Feel this grip, Zemo! It's the grip of a man who loves liberty!
How much people care about Captain America can often be revealed by who they compare him to. He could be a symbol of glorified militant propaganda or of fearless patriotic liberty. On one hand, he could be seen as the template for X-Men's Cyclops, that standard superhero who acts too cool for school, makes do-gooder
motivational speeches, and has as interesting a personality as a slab of sheet rock. On the other, he can be seen as among the closest to a Marvel equivalent to Batman, a hero who's at the peak of human perfection with gymnastic athleticism, superb detection skills, and unshakable resilience. Of course, being the professional critic, I'm completely objective (that's what I'm supposed to say, right?) and the truth is that Captain America, the video game at least, is right down the middle.
Captain America: Super Soldier is a movie-based game that's like Batman: Arkhym Asylum... if it was made standard issue and rushed for easy distribution to the masses. After skydiving head first without a parachute into a Hydra compound in the mountainous ranges of Germany, badass
G.I. Joe super soldier Steve Rogers must explore and dismantle the castle's defenses from within. That means knocking out hundreds of Nazi Hydra infantry, Nazi Hydra anti-antillery guns, and Nazi Hydra cyborg experiments because being the master race means that they're cruel and evil and stuff.
Combat showcases Cap's amazing agility, hand-to-hand expertise, and uncanny maneuvers with his shield
, which some fans are somewhat miffed about it being the round shield instead of the classic WWII shield. Either way, it's his adamantium
shield that allows him to sprint into gunfire, face nine Hydra riflemen at once, and come out alive. Not only can players block punches and reflect bullets with the shield
, but they can throw it like a boomerang at multiple targets or explosive barrels from afar and, with enough upgrade intel
points, can pummel the shield into the ground for a stun wave as well as what can only be aptly described as a Charging Star. (Thumbs up to Capcom
If that weren't enough, between dodging attacks with acrobatic skill and countering oncoming melee attacks, Cap can spend sections of his focus meter to perform crippling strikes or grasp an enemy wielding a heavy gun and force him to blast all his friends to smithereens. As a last-ditch effort, he can sacrifice a full focus bar and become a true super soldier to inflict ridiculous amounts of damage on a boss. Since focus restores health and is built quickly by merely dodging moves or flipping through an environment with perfect timing, Cap is rarely without an ace up his sleeve.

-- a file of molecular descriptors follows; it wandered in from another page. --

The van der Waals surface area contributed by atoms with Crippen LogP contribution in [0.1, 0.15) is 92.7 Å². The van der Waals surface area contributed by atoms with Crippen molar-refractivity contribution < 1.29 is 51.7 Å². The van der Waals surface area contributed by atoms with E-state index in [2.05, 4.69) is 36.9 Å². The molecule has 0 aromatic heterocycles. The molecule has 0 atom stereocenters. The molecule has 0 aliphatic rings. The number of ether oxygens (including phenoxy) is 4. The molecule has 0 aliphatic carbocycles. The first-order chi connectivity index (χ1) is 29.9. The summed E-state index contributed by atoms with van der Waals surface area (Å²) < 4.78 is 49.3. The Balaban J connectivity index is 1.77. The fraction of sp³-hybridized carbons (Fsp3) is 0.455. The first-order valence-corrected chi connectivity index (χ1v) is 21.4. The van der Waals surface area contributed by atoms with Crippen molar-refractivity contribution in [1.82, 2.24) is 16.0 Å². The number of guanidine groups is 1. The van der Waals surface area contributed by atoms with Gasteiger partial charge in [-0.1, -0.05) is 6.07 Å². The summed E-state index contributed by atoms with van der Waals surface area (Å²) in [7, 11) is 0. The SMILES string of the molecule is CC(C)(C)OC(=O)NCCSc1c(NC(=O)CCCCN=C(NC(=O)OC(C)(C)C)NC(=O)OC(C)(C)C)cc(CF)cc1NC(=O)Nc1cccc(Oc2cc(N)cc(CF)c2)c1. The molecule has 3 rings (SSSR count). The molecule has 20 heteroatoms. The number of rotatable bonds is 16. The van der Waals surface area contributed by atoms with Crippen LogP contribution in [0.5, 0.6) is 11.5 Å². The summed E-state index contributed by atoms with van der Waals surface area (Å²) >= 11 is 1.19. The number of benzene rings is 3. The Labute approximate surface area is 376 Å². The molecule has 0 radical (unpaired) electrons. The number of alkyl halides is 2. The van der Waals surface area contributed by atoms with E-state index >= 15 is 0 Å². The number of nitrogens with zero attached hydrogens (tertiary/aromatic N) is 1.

That said, the combat suffers from some stiffness between movements and control inputs. Cap is frequently caught performing a multi-hit flurry of punches and kicks while another Hydra soldier blasts him with a gun, without enough time for Cap to dodge or deflect the attack. Oddly, Cap can't run and block, nor move and aim his shield, at the same time. The camera can get shaky in narrow corridors and corners, and the number of enemies is limited at around six types so the action can get predictable at around the halfway mark. It's also easy to abuse the tactical vision, or “detective mode”, to highlight objects and not-so-secret passages.
Beyond a handful of extra challenges, Super Soldier is in essence a ten-hour campaign with straightforward exploration and combat interspersed with simple platforming, unchallenging hacking and sabotaging mini-games, and a strange willy-nilly distribution of collectibles that earn intel points. Maybe the Hydra are extra stupid, but every hallway and corner seems to hide a stack of dossier folders, ceramic eggs, video reels, and other priceless German artifacts that Cap has no trouble stealing or destroying. Is that a pair of angelic courtyard statues that would fetch millions at Sotheby's? No, that's
Nazi Hydra art, I say! Now kill it with patriotism!
Captain America: Super Soldier is respectable as a movie-based title but only slightly above average as an action title. Despite the ease of earning all of the Achievements/Trophies, the $50 retail price is a bit steep for the content when there is no multiplayer and the story, what little there is, isn't worth playing through again. But if hitting a bunch of
Nazis Hydras over the head with one mighty American frying pan sounds like a swell time, Super Soldier will be as a satisfying for you as a slice of lukewarm apple pie.